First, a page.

Wednesday, September 08, 2010

Obama's big transport plan and what it means for travelers

United States president Barack Obama called on the US Congress earlier this week to approve a $50 billion (€39.4 billion) infrastructure improvement program which could dramatically improve the lives of travelers in and to the US.

Obama laid out a plan to rebuild some 150,000 miles (241,400 km) of roads, construct 4,000 miles (6,440 km) of rail and reconstruct or repair 150 miles (241 km) of runway, along with a new air traffic control system.

If approved, the six-year plan will see large-scale repair and expansion of roads and bridges, modernizing the highway system, which the White House described as the "backbone of our transportation system."

It will also make major investments in bus and rail transit, supporting local communities to create their own transit projects, topping up current investment in high-speed rail and overhauling the Amtrak fleet.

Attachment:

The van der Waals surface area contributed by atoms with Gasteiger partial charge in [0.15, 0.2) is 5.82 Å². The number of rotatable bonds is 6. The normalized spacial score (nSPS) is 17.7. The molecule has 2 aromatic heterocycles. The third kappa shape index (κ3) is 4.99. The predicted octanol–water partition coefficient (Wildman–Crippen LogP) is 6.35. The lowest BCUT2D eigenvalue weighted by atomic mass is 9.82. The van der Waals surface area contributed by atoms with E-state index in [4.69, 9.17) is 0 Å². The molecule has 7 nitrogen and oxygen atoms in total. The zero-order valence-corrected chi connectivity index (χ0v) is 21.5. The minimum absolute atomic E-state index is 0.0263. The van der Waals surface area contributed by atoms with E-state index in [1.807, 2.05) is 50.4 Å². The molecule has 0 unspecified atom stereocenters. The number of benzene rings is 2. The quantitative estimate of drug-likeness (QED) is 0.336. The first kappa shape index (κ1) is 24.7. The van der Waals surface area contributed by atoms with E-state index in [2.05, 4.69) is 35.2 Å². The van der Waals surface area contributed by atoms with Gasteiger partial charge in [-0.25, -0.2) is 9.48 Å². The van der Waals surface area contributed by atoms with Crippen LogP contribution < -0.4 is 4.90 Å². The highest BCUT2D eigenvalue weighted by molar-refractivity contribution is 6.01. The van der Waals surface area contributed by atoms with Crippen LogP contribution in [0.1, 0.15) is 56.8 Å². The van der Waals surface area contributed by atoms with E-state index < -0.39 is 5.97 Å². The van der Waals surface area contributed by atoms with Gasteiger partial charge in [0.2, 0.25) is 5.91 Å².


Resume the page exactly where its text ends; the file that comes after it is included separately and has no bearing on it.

Most tangibly for travelers, Obama endorsed the NextGen system of air traffic control, which would see a movement from ground-based radar to satellite-based surveillance of aircraft.

The updated system would allow more accurate routing of aircraft, placing them closer together to reduce delays and creating more precise routings to airports that can reduce noise for residents and decrease fuel used, making flights greener.

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